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Net-Zero South Africa—It All Hinges on Renewables

A Just Transition to a competitive, net-zero South Africa hinges on the nation’s ability to unlock its world-class renewable-energy resources at scale and at an unprecedented pace.

The Climate Pathways and Just Transition study (conducted by the National Business Initiative, Business Unity South Africa, and BCG) assesses what it would take to achieve a net-zero South Africa by 2050 and to ensure a just transition, which aims to move South Africa to a net-zero economy that is socially resilient and inclusive. The study is to date one of the most robust, transparent, and inclusive examinations of climate change in South Africa.

It finds that responding to climate change in South Africa is fundamentally about economic competitiveness and lifting people out of poverty, inequality, and unemployment, while contributing to the global goal of reducing carbon emissions.

By developing an energy system anchored in renewables, South Africa can solve its current energy crisis and improve the affordability, availability, and reliability of its power supply—all while enabling new green industries to help create a globally competitive economy that is resilient to trade risk arising from the transition to net zero.

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Press Release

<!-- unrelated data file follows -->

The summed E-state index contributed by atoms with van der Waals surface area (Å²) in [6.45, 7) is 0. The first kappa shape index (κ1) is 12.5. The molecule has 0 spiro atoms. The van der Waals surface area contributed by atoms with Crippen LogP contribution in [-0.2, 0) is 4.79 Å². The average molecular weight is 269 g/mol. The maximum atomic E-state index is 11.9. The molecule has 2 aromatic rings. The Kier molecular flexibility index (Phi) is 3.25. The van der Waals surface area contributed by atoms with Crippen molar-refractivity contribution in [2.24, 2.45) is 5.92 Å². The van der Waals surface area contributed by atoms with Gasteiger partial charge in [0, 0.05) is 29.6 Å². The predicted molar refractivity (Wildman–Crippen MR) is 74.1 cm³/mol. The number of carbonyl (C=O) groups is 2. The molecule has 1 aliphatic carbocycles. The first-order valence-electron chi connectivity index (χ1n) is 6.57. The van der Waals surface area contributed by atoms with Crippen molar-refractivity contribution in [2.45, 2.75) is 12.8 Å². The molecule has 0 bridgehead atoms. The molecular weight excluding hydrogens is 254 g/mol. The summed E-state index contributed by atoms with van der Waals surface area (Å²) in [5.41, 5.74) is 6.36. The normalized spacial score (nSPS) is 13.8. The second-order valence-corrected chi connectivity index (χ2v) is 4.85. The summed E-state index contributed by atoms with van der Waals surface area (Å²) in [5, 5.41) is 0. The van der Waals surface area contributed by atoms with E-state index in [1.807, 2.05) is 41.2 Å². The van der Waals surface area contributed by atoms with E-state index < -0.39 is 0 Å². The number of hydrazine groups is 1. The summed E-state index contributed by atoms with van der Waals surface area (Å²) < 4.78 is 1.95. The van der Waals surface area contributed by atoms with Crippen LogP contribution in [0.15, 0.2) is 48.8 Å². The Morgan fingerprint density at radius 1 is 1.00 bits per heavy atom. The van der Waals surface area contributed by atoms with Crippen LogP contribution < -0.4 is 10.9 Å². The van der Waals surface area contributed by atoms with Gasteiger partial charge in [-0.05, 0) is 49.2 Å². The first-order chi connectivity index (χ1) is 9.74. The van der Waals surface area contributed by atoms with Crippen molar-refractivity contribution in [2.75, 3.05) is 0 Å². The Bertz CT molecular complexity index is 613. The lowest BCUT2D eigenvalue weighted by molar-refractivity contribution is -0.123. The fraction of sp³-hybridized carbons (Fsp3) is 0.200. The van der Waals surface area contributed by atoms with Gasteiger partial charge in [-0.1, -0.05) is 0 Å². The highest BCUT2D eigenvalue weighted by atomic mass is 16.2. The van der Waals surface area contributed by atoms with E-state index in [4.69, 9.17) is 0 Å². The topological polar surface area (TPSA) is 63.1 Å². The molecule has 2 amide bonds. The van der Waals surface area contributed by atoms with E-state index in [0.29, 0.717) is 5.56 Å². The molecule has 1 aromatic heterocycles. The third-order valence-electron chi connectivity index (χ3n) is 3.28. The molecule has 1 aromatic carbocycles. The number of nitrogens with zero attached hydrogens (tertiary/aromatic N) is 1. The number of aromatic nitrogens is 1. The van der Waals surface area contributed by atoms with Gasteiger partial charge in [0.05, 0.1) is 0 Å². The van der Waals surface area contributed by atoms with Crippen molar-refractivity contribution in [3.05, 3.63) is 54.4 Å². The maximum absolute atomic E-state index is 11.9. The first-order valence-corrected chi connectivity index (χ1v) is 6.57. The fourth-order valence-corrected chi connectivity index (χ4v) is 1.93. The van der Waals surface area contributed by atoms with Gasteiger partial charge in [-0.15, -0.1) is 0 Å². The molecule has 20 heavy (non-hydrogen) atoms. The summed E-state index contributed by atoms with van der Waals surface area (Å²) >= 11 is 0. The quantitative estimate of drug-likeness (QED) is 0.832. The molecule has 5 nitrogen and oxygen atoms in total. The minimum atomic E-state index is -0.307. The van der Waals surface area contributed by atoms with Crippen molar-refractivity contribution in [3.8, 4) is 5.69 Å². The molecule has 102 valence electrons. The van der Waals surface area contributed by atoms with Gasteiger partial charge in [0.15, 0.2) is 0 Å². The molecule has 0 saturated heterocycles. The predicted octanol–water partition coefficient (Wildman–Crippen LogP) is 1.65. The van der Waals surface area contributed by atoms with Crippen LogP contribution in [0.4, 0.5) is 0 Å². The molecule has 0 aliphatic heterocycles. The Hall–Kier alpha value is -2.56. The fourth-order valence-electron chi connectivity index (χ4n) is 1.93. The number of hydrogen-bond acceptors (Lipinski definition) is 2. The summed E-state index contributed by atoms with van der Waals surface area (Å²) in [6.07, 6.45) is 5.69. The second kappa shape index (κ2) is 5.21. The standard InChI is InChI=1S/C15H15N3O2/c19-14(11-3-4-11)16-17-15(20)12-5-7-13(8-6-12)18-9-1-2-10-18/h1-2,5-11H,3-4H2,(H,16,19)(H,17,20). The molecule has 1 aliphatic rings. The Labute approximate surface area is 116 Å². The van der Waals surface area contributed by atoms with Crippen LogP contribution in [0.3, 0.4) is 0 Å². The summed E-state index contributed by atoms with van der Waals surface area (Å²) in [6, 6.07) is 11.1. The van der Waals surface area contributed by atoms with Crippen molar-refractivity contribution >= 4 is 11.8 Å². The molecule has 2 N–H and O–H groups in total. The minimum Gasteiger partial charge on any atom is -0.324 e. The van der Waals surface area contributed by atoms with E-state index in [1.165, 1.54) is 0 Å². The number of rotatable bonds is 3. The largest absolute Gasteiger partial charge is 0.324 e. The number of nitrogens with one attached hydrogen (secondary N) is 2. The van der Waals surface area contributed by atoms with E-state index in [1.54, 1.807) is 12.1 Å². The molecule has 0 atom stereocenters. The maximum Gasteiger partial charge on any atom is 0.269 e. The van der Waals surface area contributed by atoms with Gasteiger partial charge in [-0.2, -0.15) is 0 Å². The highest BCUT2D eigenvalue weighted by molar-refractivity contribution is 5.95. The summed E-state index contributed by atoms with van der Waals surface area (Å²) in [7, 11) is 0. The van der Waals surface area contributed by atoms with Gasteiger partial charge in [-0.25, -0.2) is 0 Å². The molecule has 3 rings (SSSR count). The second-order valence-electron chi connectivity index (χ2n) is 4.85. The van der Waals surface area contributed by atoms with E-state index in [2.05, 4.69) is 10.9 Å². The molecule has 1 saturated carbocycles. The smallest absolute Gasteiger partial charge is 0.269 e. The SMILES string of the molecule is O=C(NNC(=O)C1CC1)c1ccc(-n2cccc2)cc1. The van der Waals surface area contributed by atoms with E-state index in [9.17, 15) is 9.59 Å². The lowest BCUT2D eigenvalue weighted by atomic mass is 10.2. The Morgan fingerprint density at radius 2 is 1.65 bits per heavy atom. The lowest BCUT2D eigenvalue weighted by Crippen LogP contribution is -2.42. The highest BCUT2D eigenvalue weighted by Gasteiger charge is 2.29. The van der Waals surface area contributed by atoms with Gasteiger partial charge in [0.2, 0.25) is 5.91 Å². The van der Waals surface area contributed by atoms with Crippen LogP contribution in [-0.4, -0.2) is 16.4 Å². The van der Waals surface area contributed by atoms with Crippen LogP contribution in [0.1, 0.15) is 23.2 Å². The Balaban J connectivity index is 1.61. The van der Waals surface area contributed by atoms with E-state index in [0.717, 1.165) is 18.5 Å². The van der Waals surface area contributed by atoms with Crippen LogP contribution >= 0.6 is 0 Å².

1. South Africa Cannot Afford to Sit Idle—the Cost of Inaction Is Massive

  • A net-zero South Africa is one of the most challenging decarbonization undertakings globally, given South Africa’s heavy reliance on coal; its triple challenge of inequality, poverty, and unemployment; and its weak economy.
  • The economic and social cost of inaction is massive. Approximately 50% of South Africa’s export value, more than 1,000,000 direct jobs, and some 15% of GDP will be at risk if carbon emissions in South Africa are not reduced.
  • The physical risk of climate change in South Africa is significant and threatens South Africa’s people and economy.

2. Renewable Energy Is the Key to a Competitive Net-Zero Economy in South Africa

  • By deploying renewables at scale, South Africa can solve its current energy crisis and restore its economy’s competitiveness. The deployment will allow the diversification of the economy and can capture new green industries such as green H2, synthetic fuels, and green steel.
  • Renewable energy is the key lever for responding to climate change in South Africa. It enables a nearly 60% reduction of carbon emissions in the country.

3. Most of the Technology Required to Decarbonize Is Available, but an Unprecedented Infrastructure Rollout Is Needed

  • Renewables, among the key solutions to climate change in South Africa, are already commercially viable. However, decarbonizing South Africa’s power system will require an unprecedented renewable-energy rollout. By 2050, at least 190GW of renewables must be installed. This means that 6GW to 7GW of renewable energy needs to be deployed every year from now until 2050. This could nearly double if the green H2 opportunity is captured. To put this in context, South Africa’s current installed renewables capacity of approximately 5GW took more than ten years to install.
  • A net-zero South Africa will have renewable power as the primary energy carrier; fossil fuels will be phased out. Gas will be used in limited volumes and for a short period in the transition (to enable a larger and faster scale-up of renewables and the competitive decarbonization of other sectors) and will be phased out as soon as cost parity with green alternatives is reached.

4. Expanding and Modernizing South Africa’s Power Grid Is Critical to Enabling the Energy Transition